News Release
For Immediate Release:
Contact: Special Agent Tony Pettigrew
Phone: 617-557-2138

October 07, 2008

New London Man Sentenced to 10 Years in Federal Prison for Crack Distribution, Illegal Gun Possession

OCT 07 -- Kevin L. Lane, Acting Special Agent in Charge of the Drug Enforcement Administration for New England and Nora R. Dannehy, Acting United States Attorney for the District of Connecticut, announced that JAMES BOWERS, 22, of New London, was sentenced today by United States District Judge Mark R. Kravitz in New Haven to 120 months of imprisonment, followed by eight years of supervised release.  On June 25, 2007, BOWERS pleaded guilty to one count of possession with intent to distribute five grams or more of cocaine base (“crack cocaine”), and one count of being a convicted felon in possession of a firearm.

According to documents filed with the Court, in December 2005 and January 2006, an individual cooperating with law enforcement made controlled purchases of crack cocaine from BOWERS on four separate occasions.  On March 12, 2006, New London Police officers who were responding to a citizen’s complaint about open drug sales encountered BOWERS on Mountain Avenue.  BOWERS consented to a search and officers found a quantity of crack cocaine secreted on his person.

As to the firearms charge, on May 11, 2005, New London Police stopped a vehicle in which a driver and passenger, who was later identified as BOWERS, were not wearing seat belts.  Based on previous encounters with law enforcement, BOWERS was known to police as a member of a local gang that regularly engaged in drug trafficking activities and were known to possess weapons.  Upon questioning by the officer, BOWERS denied possession of any drugs or weapons, and agreed to a search of his person.  While searching BOWERS, the officer detected the butt of a handgun in the waistband area of BOWERS’ pants.  The weapon was retrieved and proved to be a .38 caliber Smith & Wesson revolver, which was loaded with four hollow-point rounds.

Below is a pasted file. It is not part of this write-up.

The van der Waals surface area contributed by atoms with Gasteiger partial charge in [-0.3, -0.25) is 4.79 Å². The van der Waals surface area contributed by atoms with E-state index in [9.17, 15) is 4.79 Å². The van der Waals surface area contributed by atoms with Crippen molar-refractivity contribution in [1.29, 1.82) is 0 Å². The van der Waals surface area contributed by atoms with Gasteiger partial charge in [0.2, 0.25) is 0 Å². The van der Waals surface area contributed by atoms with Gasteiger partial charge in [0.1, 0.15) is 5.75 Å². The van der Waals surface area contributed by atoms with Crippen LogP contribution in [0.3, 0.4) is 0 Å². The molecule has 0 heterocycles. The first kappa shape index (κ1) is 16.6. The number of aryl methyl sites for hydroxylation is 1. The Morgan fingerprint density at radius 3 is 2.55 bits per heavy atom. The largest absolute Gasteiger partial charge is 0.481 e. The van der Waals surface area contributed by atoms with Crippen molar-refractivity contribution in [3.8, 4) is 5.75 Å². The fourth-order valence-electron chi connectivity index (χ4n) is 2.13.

Prior to May 11, 2005, BOWERS had been convicted of felony offenses, including 2003 convictions for possession of narcotics, and assault in the first degree.

It is a violation of federal law for a person previously convicted of a felony offense to possess a firearm that has moved in interstate or foreign commerce.

Today, Judge Kravitz sentenced BOWERS to 120 months of imprisonment and eight years of supervised release on the crack cocaine conviction, and 92 months of imprisonment and three years of supervised release for possession of a firearm by a convicted felon.  Judge Kravitz ordered the sentences to run concurrently.

On May 11, 2005, BOWERS was arrested on state charges.  The case subsequently was adopted by federal authorities for prosecution.  BOWERS has been detained in federal custody since July 7, 2006.

This prosecution is part of an ongoing federal, state and local law enforcement effort to quell violence fueled by the drug trade in southeastern Connecticut. On December 1, 2005, Deshawn Stewart was killed in a hit and run in retaliation for a gunpoint robbery of two individuals in New London in which he took part. Following Stewart’s death, the Drug Enforcement Administration and the Bureau of Alcohol, Tobacco, Firearms and Explosives intensified its relationship with the New London and Norwich Police Departments in order to investigate narcotics and firearms trafficking in the area, and target habitual offenders and individuals with violent histories for federal prosecution. To date, more than 30 individuals have been charged with federal crimes as a result of this joint investigative effort. Several additional individuals have been prosecuted by the New London States Attorney’s Office. The effort, which has expanded to include several additional police departments and the Connecticut State Police, also has removed more than two dozen illegal firearms from the streets.

This law enforcement effort has been investigated by the Bureau of Alcohol, Tobacco, Firearms and Explosives, the Drug Enforcement Administration, the Internal Revenue Service – Criminal Investigation Division, the New London Police Department, the Norwich Police Department, the City of Groton Police Department, the Town of Groton Police Department, the Waterford Police Department, the Stonington Police Department, the Willimantic Police Department and the Connecticut State Police.